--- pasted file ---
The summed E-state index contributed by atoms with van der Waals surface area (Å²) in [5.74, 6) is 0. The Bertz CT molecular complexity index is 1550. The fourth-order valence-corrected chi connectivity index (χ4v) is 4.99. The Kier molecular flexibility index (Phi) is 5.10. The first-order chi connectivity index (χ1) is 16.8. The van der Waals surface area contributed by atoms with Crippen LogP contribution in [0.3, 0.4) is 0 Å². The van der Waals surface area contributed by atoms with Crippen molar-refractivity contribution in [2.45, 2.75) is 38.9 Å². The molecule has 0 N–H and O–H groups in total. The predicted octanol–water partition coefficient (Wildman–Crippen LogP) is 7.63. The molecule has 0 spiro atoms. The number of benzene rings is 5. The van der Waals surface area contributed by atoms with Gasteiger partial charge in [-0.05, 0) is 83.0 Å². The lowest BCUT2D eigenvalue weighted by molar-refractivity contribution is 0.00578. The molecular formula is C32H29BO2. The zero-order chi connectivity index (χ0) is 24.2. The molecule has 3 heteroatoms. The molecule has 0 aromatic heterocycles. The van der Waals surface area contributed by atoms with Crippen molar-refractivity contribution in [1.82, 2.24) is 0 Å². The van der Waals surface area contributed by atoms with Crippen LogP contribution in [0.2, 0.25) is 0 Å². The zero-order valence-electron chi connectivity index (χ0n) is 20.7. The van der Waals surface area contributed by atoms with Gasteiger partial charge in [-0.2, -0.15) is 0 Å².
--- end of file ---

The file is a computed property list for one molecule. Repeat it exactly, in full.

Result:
The summed E-state index contributed by atoms with van der Waals surface area (Å²) in [5.74, 6) is 0. The Bertz CT molecular complexity index is 1550. The fourth-order valence-corrected chi connectivity index (χ4v) is 4.99. The Kier molecular flexibility index (Phi) is 5.10. The first-order chi connectivity index (χ1) is 16.8. The van der Waals surface area contributed by atoms with Crippen LogP contribution in [0.3, 0.4) is 0 Å². The van der Waals surface area contributed by atoms with Crippen molar-refractivity contribution in [2.45, 2.75) is 38.9 Å². The molecule has 0 N–H and O–H groups in total. The predicted octanol–water partition coefficient (Wildman–Crippen LogP) is 7.63. The molecule has 0 spiro atoms. The number of benzene rings is 5. The van der Waals surface area contributed by atoms with Gasteiger partial charge in [-0.05, 0) is 83.0 Å². The lowest BCUT2D eigenvalue weighted by molar-refractivity contribution is 0.00578. The molecular formula is C32H29BO2. The zero-order chi connectivity index (χ0) is 24.2. The molecule has 3 heteroatoms. The molecule has 0 aromatic heterocycles. The van der Waals surface area contributed by atoms with Crippen molar-refractivity contribution in [1.82, 2.24) is 0 Å². The van der Waals surface area contributed by atoms with Crippen LogP contribution in [0.2, 0.25) is 0 Å². The zero-order valence-electron chi connectivity index (χ0n) is 20.7. The van der Waals surface area contributed by atoms with Gasteiger partial charge in [-0.2, -0.15) is 0 Å².